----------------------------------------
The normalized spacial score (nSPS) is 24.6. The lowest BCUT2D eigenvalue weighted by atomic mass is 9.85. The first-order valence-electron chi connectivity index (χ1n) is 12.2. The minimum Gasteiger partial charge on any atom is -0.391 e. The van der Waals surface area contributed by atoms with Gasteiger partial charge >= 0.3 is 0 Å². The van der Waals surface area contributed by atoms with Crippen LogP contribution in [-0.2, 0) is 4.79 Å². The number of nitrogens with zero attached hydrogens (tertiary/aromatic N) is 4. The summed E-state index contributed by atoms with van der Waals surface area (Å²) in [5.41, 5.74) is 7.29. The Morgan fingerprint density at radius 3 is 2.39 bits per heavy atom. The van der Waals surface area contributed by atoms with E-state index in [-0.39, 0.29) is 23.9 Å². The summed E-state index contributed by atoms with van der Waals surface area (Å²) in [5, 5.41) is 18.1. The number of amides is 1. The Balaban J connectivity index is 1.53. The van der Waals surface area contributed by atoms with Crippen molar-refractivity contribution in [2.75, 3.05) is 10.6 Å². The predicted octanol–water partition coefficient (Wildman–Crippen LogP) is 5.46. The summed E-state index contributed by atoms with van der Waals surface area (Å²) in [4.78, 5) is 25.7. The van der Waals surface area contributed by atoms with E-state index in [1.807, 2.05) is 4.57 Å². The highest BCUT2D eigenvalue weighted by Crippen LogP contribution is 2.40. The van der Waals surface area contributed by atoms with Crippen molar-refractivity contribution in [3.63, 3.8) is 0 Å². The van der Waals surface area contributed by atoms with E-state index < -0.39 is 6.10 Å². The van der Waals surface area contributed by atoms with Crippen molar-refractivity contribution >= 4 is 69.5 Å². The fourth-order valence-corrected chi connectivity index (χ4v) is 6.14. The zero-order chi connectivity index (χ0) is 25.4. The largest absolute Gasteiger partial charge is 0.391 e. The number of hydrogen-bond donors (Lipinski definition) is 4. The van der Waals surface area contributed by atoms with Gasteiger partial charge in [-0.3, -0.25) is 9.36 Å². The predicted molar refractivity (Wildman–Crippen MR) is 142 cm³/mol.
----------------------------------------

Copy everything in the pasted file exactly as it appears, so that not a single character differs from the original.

The normalized spacial score (nSPS) is 24.6. The lowest BCUT2D eigenvalue weighted by atomic mass is 9.85. The first-order valence-electron chi connectivity index (χ1n) is 12.2. The minimum Gasteiger partial charge on any atom is -0.391 e. The van der Waals surface area contributed by atoms with Gasteiger partial charge >= 0.3 is 0 Å². The van der Waals surface area contributed by atoms with Crippen LogP contribution in [-0.2, 0) is 4.79 Å². The number of nitrogens with zero attached hydrogens (tertiary/aromatic N) is 4. The summed E-state index contributed by atoms with van der Waals surface area (Å²) in [5.41, 5.74) is 7.29. The Morgan fingerprint density at radius 3 is 2.39 bits per heavy atom. The van der Waals surface area contributed by atoms with E-state index in [-0.39, 0.29) is 23.9 Å². The summed E-state index contributed by atoms with van der Waals surface area (Å²) in [5, 5.41) is 18.1. The number of amides is 1. The Balaban J connectivity index is 1.53. The van der Waals surface area contributed by atoms with Crippen molar-refractivity contribution in [2.75, 3.05) is 10.6 Å². The predicted octanol–water partition coefficient (Wildman–Crippen LogP) is 5.46. The summed E-state index contributed by atoms with van der Waals surface area (Å²) in [4.78, 5) is 25.7. The van der Waals surface area contributed by atoms with E-state index in [1.807, 2.05) is 4.57 Å². The highest BCUT2D eigenvalue weighted by Crippen LogP contribution is 2.40. The van der Waals surface area contributed by atoms with Crippen molar-refractivity contribution in [3.63, 3.8) is 0 Å². The van der Waals surface area contributed by atoms with E-state index < -0.39 is 6.10 Å². The van der Waals surface area contributed by atoms with Crippen molar-refractivity contribution >= 4 is 69.5 Å². The fourth-order valence-corrected chi connectivity index (χ4v) is 6.14. The zero-order chi connectivity index (χ0) is 25.4. The largest absolute Gasteiger partial charge is 0.391 e. The number of hydrogen-bond donors (Lipinski definition) is 4. The van der Waals surface area contributed by atoms with Gasteiger partial charge in [-0.3, -0.25) is 9.36 Å². The predicted molar refractivity (Wildman–Crippen MR) is 142 cm³/mol.